News / Edmonton

'Out of patience': City gives signalling company deadline to fix Metro Line problems

The embattled LRT has been plagued by issues since first opening in 2015

Capital Line LRT Dec 5

Kevin Tuong / Edmonton Freelance

Capital Line LRT Dec 5

Finally fed up, Edmonton's city council laid down the law Tuesday, giving Thales Rail Signalling Solutions until next April to finally fix the Metro Line.

The LRT line has been plagued with problems since it opened in 2015.

“A deadline is in order at this point because I am out of patience,” Mayor Don Iveson said.

“If they can't get it done by April 30, there will be serious consequences to that.”

Although he would not comment on what the consequences would be, he told reporters they would be "legal in nature."

Background

The Metro Line's signalling system isn't the same as the one on the older Capital Line.

Edmonton was the first city to have the software, known as a communication-based train control (CBTC) system, installed in their trains. Thales was expected to have the system up and running by December 2013.

Instead, they missed deadline after deadline, and now, two years after the line opened to riders, the signalling system still isn't working.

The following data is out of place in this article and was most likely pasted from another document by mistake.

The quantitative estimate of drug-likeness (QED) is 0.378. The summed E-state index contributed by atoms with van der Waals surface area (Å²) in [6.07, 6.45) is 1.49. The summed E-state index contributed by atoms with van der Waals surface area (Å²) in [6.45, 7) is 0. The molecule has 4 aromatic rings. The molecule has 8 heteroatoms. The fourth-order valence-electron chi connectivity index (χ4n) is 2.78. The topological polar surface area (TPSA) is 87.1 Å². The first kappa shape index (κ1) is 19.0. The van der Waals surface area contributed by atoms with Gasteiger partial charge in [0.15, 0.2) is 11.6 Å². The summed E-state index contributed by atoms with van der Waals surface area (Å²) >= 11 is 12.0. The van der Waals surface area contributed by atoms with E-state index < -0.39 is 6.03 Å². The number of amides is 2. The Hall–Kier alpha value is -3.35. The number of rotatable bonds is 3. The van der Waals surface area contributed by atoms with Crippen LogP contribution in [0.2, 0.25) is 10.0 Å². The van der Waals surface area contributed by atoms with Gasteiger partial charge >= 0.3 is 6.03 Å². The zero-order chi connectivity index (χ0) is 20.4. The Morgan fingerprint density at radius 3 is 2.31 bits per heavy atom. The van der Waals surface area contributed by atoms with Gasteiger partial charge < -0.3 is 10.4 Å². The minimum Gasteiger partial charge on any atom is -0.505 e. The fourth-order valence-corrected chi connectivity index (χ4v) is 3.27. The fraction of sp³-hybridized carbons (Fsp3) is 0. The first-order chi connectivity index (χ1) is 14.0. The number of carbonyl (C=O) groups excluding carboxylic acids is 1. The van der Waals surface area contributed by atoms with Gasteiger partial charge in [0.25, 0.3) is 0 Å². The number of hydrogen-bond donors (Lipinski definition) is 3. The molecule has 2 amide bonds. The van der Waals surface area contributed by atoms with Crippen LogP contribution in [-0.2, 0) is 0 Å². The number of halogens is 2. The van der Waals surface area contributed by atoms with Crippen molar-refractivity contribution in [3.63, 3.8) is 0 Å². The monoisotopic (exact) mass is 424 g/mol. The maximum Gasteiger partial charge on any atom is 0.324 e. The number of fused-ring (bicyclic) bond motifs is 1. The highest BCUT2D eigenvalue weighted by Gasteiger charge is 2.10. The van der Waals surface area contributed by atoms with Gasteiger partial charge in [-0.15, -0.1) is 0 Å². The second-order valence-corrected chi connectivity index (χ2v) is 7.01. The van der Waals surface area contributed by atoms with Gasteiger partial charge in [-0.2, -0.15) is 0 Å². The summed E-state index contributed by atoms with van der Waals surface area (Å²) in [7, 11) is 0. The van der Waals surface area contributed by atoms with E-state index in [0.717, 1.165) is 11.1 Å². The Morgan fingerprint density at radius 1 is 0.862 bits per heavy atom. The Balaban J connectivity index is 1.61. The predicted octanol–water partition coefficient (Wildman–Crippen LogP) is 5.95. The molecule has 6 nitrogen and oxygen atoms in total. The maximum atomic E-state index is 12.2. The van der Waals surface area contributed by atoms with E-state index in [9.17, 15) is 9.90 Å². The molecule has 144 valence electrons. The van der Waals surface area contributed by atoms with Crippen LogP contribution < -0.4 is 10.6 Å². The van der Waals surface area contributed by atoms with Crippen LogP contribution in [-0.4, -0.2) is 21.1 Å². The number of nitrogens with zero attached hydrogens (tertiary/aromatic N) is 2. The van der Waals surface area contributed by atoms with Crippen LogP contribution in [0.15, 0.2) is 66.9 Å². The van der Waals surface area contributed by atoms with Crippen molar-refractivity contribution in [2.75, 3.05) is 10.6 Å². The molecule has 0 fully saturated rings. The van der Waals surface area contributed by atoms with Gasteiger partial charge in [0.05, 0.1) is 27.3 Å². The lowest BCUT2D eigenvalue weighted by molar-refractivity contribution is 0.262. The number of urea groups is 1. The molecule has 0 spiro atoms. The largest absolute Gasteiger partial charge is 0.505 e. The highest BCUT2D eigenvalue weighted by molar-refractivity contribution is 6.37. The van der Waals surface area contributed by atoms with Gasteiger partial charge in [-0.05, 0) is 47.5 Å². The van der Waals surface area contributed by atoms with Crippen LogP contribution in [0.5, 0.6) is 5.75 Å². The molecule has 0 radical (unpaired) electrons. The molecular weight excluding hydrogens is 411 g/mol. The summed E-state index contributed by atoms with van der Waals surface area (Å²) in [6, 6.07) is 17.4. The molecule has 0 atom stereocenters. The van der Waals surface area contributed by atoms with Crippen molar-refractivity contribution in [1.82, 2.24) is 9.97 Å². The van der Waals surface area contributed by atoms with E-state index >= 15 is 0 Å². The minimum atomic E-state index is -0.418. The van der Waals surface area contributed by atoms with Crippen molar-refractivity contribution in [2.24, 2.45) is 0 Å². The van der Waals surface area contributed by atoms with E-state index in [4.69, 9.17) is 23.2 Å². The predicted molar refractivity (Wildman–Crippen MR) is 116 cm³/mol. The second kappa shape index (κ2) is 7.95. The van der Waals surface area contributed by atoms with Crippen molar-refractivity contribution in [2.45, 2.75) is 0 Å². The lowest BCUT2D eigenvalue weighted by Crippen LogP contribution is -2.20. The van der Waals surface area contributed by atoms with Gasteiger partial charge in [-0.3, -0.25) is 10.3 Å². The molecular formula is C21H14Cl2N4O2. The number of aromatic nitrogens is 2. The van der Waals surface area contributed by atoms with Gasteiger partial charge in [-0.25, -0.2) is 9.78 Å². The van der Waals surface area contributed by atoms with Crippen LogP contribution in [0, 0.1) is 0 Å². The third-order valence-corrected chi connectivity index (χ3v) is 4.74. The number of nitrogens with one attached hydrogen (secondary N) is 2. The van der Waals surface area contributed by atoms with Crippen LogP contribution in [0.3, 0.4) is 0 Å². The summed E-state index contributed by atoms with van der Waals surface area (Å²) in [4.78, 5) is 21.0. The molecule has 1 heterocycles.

Edmonton's LRT system was planned so a Capital Line train would arrive every five minutes, and a Metro Line every 10 minutes. But since the two signalling systems aren't integrated, that hasn't been possible.

Instead, the Metro Line has been running on what council refers to as ‘plan B’ since fall 2015, and every third Capital Line train is delayed so that a Metro Line train can pass through, and neither runs as frequently as planned.

Safety-related events

The lack of a signalling system has also resulted in safety issues.

A report sent to council last week revealed that there have been 50 safety-related events since the Metro Line opened in 2015, most of them caused by signaling problems.

Six of those were events where passengers were at “increased risk," according to a report.

Three of the six occured during testing, and the latter three happened during regular operating hours. That includes the incident back in November, when two trains ended up on one track outside of NAIT station.

At Tuesday's meeting, city council was clear they'd had enough.

“I think what council did today is a pretty clear line in the sand for Thales to provide the planning and functionality (of the signalling system) so we can start to take the steps to implement,” said Deputy City Manager Adam Laughlin.

Council has also demanded administration prepare a "plan C" for the Metro Line, and look at other signalling options in case Thales fails to meet the deadline.

“We either hire someone else or leverage the expertise that we have in the city to create something,” Laughlin said.

“It could be as simple as signal lights where the train operates but we need to evaluate that, to find the most cost-effective solution if we ever get to that."

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